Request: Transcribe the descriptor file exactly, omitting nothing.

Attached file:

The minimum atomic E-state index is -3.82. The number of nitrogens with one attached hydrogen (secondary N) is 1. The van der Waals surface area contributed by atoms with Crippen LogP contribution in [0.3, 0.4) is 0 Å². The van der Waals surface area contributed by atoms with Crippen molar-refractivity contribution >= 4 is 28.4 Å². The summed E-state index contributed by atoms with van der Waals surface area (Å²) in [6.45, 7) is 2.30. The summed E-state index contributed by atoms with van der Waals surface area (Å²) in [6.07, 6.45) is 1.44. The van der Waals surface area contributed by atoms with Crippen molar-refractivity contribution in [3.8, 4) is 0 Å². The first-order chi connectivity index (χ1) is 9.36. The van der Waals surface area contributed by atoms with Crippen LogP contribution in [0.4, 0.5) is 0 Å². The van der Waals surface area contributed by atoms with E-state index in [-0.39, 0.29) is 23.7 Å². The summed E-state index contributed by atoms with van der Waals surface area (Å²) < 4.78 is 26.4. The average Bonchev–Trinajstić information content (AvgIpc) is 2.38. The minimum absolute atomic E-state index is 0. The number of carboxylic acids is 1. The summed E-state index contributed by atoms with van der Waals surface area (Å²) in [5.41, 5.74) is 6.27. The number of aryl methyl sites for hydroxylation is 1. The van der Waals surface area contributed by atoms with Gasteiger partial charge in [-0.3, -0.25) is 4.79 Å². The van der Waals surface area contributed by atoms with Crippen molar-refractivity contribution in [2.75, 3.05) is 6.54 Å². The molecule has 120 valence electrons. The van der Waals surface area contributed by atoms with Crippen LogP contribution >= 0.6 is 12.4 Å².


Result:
The minimum atomic E-state index is -3.82. The number of nitrogens with one attached hydrogen (secondary N) is 1. The van der Waals surface area contributed by atoms with Crippen LogP contribution in [0.3, 0.4) is 0 Å². The van der Waals surface area contributed by atoms with Crippen molar-refractivity contribution >= 4 is 28.4 Å². The summed E-state index contributed by atoms with van der Waals surface area (Å²) in [6.45, 7) is 2.30. The summed E-state index contributed by atoms with van der Waals surface area (Å²) in [6.07, 6.45) is 1.44. The van der Waals surface area contributed by atoms with Crippen molar-refractivity contribution in [3.8, 4) is 0 Å². The first-order chi connectivity index (χ1) is 9.36. The van der Waals surface area contributed by atoms with Crippen LogP contribution in [0.4, 0.5) is 0 Å². The van der Waals surface area contributed by atoms with E-state index in [-0.39, 0.29) is 23.7 Å². The summed E-state index contributed by atoms with van der Waals surface area (Å²) < 4.78 is 26.4. The average Bonchev–Trinajstić information content (AvgIpc) is 2.38. The minimum absolute atomic E-state index is 0. The number of carboxylic acids is 1. The summed E-state index contributed by atoms with van der Waals surface area (Å²) in [5.41, 5.74) is 6.27. The number of aryl methyl sites for hydroxylation is 1. The van der Waals surface area contributed by atoms with Gasteiger partial charge in [-0.3, -0.25) is 4.79 Å². The van der Waals surface area contributed by atoms with Crippen molar-refractivity contribution in [2.75, 3.05) is 6.54 Å². The molecule has 120 valence electrons. The van der Waals surface area contributed by atoms with Crippen LogP contribution >= 0.6 is 12.4 Å².